Deutsche Telekom to invest 6bn euros in European network
The move fits into a sector trend of selling multi-service packages comprising broadband, television, and fixed and mobile services. Vodafone's 7 billion pound (\$10.75 billion) investment programme dubbed "Project Spring", for example, also aims to improve its networks to better handle its various products.
Deutsche Telekom's integrated network, based on internet protocol or so-called IP-network, will make it easier and cheaper to operate its services.
The company said it allows subscribers to add products such as television and internet with a few clicks of a mouse, rather than having to wait for a technician to establish the connection.
"We are adding as much as 100,000 connections a week to the IP-platform," management board member Claudia Nemat said at the Mobile World Congress in Barcelona, adding that it had already finished the upgrade in Croatia, Hungary and Slovakia.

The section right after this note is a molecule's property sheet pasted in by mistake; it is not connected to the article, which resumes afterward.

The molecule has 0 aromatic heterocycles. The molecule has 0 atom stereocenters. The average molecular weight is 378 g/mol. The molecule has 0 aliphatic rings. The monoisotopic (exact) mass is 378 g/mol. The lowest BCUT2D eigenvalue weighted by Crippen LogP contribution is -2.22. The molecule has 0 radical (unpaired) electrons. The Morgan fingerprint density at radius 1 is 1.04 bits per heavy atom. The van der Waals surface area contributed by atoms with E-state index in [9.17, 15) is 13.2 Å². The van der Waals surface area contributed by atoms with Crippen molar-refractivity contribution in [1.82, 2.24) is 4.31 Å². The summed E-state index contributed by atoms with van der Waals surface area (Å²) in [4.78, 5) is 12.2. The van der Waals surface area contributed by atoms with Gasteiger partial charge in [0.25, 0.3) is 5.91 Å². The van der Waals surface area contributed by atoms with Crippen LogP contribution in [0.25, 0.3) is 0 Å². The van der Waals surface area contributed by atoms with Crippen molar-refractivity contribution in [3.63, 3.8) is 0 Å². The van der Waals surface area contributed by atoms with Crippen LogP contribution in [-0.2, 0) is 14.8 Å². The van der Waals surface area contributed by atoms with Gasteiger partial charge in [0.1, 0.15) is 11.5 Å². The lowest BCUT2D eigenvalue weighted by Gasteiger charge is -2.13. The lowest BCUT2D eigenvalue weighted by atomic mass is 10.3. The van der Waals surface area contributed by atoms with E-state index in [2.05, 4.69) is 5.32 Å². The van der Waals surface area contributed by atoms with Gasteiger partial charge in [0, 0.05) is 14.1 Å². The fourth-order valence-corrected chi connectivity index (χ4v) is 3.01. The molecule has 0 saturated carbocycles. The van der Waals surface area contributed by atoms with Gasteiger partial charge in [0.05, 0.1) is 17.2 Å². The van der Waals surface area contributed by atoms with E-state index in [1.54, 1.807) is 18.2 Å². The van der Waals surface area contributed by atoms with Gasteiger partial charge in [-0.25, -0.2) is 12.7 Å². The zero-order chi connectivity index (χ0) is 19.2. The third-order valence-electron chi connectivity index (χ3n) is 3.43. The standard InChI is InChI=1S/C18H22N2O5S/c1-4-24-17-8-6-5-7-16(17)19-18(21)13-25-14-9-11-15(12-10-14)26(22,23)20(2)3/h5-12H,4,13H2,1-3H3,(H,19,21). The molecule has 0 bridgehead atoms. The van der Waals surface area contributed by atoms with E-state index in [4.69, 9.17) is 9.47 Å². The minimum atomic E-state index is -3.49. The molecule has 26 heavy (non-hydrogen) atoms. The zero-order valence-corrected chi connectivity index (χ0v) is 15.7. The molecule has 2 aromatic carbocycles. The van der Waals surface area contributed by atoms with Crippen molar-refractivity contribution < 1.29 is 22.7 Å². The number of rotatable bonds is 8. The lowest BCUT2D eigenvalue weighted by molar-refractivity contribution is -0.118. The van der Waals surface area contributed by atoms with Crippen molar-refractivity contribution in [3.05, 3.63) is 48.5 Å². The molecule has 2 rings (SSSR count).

By 2018, half of households connected to Deutsche Telekom's network in Europe will be able to surf the Internet via broadband connections at speeds of at least 100 megabits per second, the company said.
Speeds in its fixed-line network will reach up to 500 megabits per second for around 12 percent of households, it added.
Deutsche Telekom aims to achieve this through the combination of fibre optic technology and new technologies such as so-called Super Vectoring, a method of optimising existing copper cables.
The firm had 29.8 million fixed network lines in Europe at the end of last year, of which 20.8 million were in Germany, according the company's annual report. At the end of the year it had 17.4 million broadband connections across Europe.